Invasion of the Body Snatchers (1978)
There’s always been a case that no matter the quality of the remake, it’s the original films that are always timeless. Looking forward to see what will age better, John Carpenter’s Halloween or Rob Zombie’s, it’s tough to really refute that. Except for Philip Kaufman’s Invasion of the Body Snatchers. Don Siegel’s original is no doubt a good film, but today it seems kind of goofy and bombastic in all its red scare hysteria. While the similar Village of the Damned still manages to chill to this day, the original Snatchers seems very much a product of its time. Kaufman’s 1978 remake, though, is one that just gets better with every encroaching year. It’s one of those near perfect horror films, with a meticulous attention to all the elements, from the A-list performances and tense, tragic direction to the organic effects work and groundbreaking Dolby surround. It’s an amazing looking and sounding movie, one fit for the highest presentation standards possible, and whaddya know, here’s MGM with the Blu-ray. Like the body snatchers themselves, the question remains: is this new iteration good enough to do away with the original, or is DVD still the best?
Elizabeth (Brooke Adams, Shock Waves, The Dead Zone) returns home to see her boyfriend Geoffrey (Art Hindle, The Brood, Black Christmas) on the couch. He sits there lifeless, staring off trance-like away from her. No, he’s not an alien, he’s just watching television. But he will be. Soon. On her way home from work, Elizabeth picked a rare-looking flower. It had a beautiful pink bud attached to a pod. It started off as a rare discovery, but quickly the pods multiply, attaching themselves to vegetation all over the metropolis. Inside them, clones ready to take the form of your loved ones.
Elizabeth’s boyfriend is the first to be replaced by the body snatchers. His lazy couch potato mentality quickly becomes one of stern indifference and hushed business meetings. His emotions are gone, and his “colleagues” are increasing exponentially. When Elizabeth questions the identity of her “new” boyfriend to her co-worker, health safety inspector Matthew (Donald Sutherland), he takes her observations as delusional. He recommends her to the mod psychiatrist Dr. David Kibner (Leonard Nimoy), but even his intellectual musings cannot rationalize the fact that her boyfriend is not the same man she used to know. He’s an alien.
It takes a few more days for Matthew to notice that it’s not just Elizabeth’s husband that’s changing. Nature is being sucked out from under the society, with bird chirps replaced with garbage trucks, and peaceful scatter replaced with the conformity of organized pod meetings. It’s clear world domination is on the aliens’ minds, and unless Elizabeth, Matthew and their two friends, Jack (Jeff Goldblum) and Nancy (Veronica Cartwright), do something, human life will be forever extinct. If they sleep, they are replaced. If they show emotion, they are replaced. Their scream will be their last…and their body snatchers’ first!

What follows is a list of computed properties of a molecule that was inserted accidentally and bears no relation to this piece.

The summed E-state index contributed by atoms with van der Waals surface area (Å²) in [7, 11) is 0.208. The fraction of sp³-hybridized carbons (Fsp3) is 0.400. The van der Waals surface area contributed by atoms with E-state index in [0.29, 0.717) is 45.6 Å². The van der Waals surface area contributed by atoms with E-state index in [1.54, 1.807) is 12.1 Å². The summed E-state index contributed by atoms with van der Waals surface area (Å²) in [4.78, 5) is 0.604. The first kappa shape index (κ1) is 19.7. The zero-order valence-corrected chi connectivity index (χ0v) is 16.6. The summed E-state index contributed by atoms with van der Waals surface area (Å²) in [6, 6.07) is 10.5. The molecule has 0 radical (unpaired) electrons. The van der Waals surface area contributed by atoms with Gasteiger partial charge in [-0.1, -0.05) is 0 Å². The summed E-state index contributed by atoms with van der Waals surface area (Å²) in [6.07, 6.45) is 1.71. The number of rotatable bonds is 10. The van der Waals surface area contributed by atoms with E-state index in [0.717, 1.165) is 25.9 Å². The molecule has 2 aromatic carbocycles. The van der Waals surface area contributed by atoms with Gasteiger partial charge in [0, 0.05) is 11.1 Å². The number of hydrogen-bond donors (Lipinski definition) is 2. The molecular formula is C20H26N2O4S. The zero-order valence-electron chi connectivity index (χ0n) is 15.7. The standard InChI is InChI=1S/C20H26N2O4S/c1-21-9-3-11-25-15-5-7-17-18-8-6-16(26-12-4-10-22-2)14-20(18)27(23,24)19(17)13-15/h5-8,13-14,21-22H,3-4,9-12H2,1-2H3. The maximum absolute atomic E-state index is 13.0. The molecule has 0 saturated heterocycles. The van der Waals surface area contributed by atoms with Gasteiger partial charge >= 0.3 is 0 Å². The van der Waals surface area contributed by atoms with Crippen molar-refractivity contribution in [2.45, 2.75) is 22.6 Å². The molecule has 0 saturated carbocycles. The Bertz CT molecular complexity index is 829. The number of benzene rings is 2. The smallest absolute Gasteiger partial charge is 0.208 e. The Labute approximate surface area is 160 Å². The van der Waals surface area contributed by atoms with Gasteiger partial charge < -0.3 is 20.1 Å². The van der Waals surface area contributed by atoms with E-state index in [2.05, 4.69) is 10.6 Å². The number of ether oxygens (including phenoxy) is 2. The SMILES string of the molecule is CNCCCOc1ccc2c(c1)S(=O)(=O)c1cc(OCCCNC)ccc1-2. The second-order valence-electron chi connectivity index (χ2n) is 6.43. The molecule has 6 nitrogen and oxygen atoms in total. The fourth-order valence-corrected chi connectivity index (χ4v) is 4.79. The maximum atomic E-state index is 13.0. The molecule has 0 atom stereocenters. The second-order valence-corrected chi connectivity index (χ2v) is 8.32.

The original 1956 film was black and white not only in aesthetic, but also in its conception of good and evil. It was the good old fashioned American dream against the soul-sucking commies. Philip Kaufman’s version operates in a much messier world, organic but never perfect. It’s evident with hypnotic televisions, unsanitary restaurants and vandalism that the world before the aliens come is far from perfect. What Kaufman argues instead is that even in an imperfect world, the idea of humanity, of unpredictable events and emotions, of love and pain, of laughter and leisure, is a life worth preserving. It’s a timeless concern, which dates this Invasion of the Body Snatchers far less than the knee-jerk hysteria of Don Siegel’s campy original.
That’s not to say that this Invasion of the Body Snatchers isn’t without references to its place in history. If the first is about the commies, then this is about the yuppies, since by 1978 the hippies started to settle down, take all that “Me” generation personal exploration and instead look at how they can make themselves more money. With Geoffrey as their figurehead, the aliens look and act like business caricatures, from their ironed suits, standup posture and calculated business meetings. If there is one thing that sucked the life out of peace, love and happiness, it’s the idea that money was needed in order to achieve that. Kaufman effectively taps into the American zeitgeist with his generalizations about where the country was to tread in the Wall Street era of the eighties.
Yet what makes Kaufman’s film much better than Siegel’s is that broad generalizations are only brush strokes to a more personal painting. Through Sutherland and Adams, he reduces humanity to two likable, generous citizens star cross’d by the pods of big business. Kaufman’s Invasion of the Body Snatchers is an amazingly humanistic film in a genre usually defined by faceless adversaries and Final Girls. When Adams shows Sutherland her humorous eyeball trick on the beach, when Goldblum rants about new psychology and mod culture, or when they all call for each other in times of survival, you get the sense that they are real, living people. It’s thus not good versus evil for the finale, but us, humanity, versus death, conformity, extinction.